It’s inevitable that music genres evolve and change. Jazz started as dance music and by the late 60s, most hip jazzbos were listening to something more akin to Morton Feldman than Louie Armstrong. Hey, that’s the way the cookie crumbles. But one of the great things about this evolution is that those who develop affection for older styles of music can stick to the artists they like, potentially extending the careers of artists who stick to their guns for decades. Dizzy Gillespie was playing 50s style funky be-bop well into his 70s. Those who had converted to post-Coltrane avant had Artie Shepp, Albert Ayler and the like—and folks who preferred the older stuff could stick to their Charlie Parker and Monk records. Everybody wins, right? Well, we’re seeing a new development in the soul genre that’s similar to the late 60s jazz schism.
Modern day soul music has evolved more than almost any genre in the last 40 years. Influences like hip hop, pop and techno have slowly crept into the sound of modern-day soul music to the point that when an R&B artist slips in some classic reference points, it’s a big deal. The most popular songs on today’s R&B chart has much more in common with Carl Cox’s 80s techno than Marvin Gaye. Though this electronic soul dominates today’s charts and awards shows, there is definitely still an audience for more classic soul music and artists. One of my favorite outcomes from the new classic-leaning R&B audience is the emergence of older, less well-known artists, who have been slugging it out on the club circuit for years—now emerging to a group of young, and hip soul lovers looking for the “real deal.” Artists such as Sharon Jones and Charles Bradley have found new career life by playing the classic soul and funk from the 60s and 70s and are filling up clubs and theaters.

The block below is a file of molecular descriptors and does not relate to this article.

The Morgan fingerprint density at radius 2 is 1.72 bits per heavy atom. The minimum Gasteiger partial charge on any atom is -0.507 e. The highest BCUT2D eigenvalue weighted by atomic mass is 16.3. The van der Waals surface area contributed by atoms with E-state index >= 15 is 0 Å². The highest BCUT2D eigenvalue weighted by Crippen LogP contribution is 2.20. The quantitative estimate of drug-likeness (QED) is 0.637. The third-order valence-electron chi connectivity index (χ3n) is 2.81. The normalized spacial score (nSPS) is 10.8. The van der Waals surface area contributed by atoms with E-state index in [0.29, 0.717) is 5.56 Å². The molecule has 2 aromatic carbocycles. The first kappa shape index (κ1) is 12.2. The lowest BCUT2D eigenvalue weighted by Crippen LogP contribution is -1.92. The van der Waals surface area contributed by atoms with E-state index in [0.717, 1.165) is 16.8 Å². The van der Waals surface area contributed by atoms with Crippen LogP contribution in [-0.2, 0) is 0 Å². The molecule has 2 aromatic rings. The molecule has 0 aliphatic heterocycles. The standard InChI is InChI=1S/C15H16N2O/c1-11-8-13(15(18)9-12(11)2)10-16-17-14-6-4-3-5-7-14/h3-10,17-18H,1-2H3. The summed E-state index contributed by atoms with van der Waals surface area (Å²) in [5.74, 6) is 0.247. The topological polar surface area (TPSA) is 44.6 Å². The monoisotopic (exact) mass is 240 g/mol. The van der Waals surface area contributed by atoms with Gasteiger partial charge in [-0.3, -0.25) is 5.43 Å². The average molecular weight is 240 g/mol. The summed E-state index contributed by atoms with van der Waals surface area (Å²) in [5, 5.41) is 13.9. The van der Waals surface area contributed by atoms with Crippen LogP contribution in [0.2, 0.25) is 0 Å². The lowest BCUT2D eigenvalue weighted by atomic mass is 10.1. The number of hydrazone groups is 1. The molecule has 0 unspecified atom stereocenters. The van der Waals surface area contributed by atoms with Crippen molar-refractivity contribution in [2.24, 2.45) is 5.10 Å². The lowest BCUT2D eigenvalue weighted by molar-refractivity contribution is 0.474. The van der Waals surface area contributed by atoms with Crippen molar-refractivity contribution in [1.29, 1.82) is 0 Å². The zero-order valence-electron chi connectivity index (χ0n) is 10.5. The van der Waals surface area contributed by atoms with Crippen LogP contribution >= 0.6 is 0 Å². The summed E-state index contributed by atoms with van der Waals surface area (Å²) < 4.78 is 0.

Lee Fields is another one of these new artists. After 35 plus years of doing his thing in various regional club circuits, 2005 saw Fields sign to Brooklyn’s Truth and Soul Records. After releasing two critically acclaimed albums and a string of buzzed-about tours, Fields is set to release Faithful Man. Faithful Man almost sounds like a compilation of great songs from the greatest soul genres. Fields’ sound bounces from early, raucous Motown, to Memphis Stax, some subtle southern funk even a bit of faux soul psych—all bound together with Fields’ joyful growl.
“Still Hanging On” is a breezy, Sam Cooke-like BBQ jam w Fields’ relaxed delivery like a chilled sip of beer on a summer’s day—not to mention the dramatic horns and strings that highlight the second half of the song. “Walk On Thru That Door” jams a lot of production (busy strings, horns etc.) into a three-minute pop song that never sounds hurried or fussy. The title track, “Faithful Man” is Fields at his pleading best. Basically, a 50s-style ballad, the song languidly strolls through the verses only to burst out into a soulful belt every chorus.
Fields delivers the goods. Every song has a great hook and a great vocal performance. Backed by tasteful guitars and graceful soul grooves that when added to the aforementioned production makes for a great classic soul record for today’s music lover. Lee Fields’, Faithful Man will fulfill every need of the modern-day classic soul lover.
Catch Lee Fields at the Echoplex on Saturday, May 19. For more tour dates, click here.
Words by Stephe Sykes
Artist: Lee Fields
Album: Faithful Man
Label: Truth and Soul
Release Date: March 17, 2012